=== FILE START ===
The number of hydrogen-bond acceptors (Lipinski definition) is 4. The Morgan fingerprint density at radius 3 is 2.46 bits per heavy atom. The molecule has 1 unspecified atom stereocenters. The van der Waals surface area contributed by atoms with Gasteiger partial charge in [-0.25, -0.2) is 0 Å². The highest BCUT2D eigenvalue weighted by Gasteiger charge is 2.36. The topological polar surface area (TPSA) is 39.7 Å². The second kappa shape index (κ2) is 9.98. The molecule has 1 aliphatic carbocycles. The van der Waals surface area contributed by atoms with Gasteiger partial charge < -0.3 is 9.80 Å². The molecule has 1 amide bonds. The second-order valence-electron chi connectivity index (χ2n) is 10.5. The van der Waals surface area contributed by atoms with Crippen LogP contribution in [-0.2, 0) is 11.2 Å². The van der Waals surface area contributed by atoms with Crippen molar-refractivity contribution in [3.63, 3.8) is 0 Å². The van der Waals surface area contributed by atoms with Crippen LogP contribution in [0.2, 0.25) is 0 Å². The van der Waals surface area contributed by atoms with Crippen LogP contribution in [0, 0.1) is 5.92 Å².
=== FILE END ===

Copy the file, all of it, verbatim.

The number of hydrogen-bond acceptors (Lipinski definition) is 4. The Morgan fingerprint density at radius 3 is 2.46 bits per heavy atom. The molecule has 1 unspecified atom stereocenters. The van der Waals surface area contributed by atoms with Gasteiger partial charge in [-0.25, -0.2) is 0 Å². The highest BCUT2D eigenvalue weighted by Gasteiger charge is 2.36. The topological polar surface area (TPSA) is 39.7 Å². The second kappa shape index (κ2) is 9.98. The molecule has 1 aliphatic carbocycles. The van der Waals surface area contributed by atoms with Gasteiger partial charge < -0.3 is 9.80 Å². The molecule has 1 amide bonds. The second-order valence-electron chi connectivity index (χ2n) is 10.5. The van der Waals surface area contributed by atoms with Crippen LogP contribution in [-0.2, 0) is 11.2 Å². The van der Waals surface area contributed by atoms with Crippen molar-refractivity contribution in [3.63, 3.8) is 0 Å². The van der Waals surface area contributed by atoms with Crippen LogP contribution in [0.2, 0.25) is 0 Å². The van der Waals surface area contributed by atoms with Crippen LogP contribution in [0, 0.1) is 5.92 Å².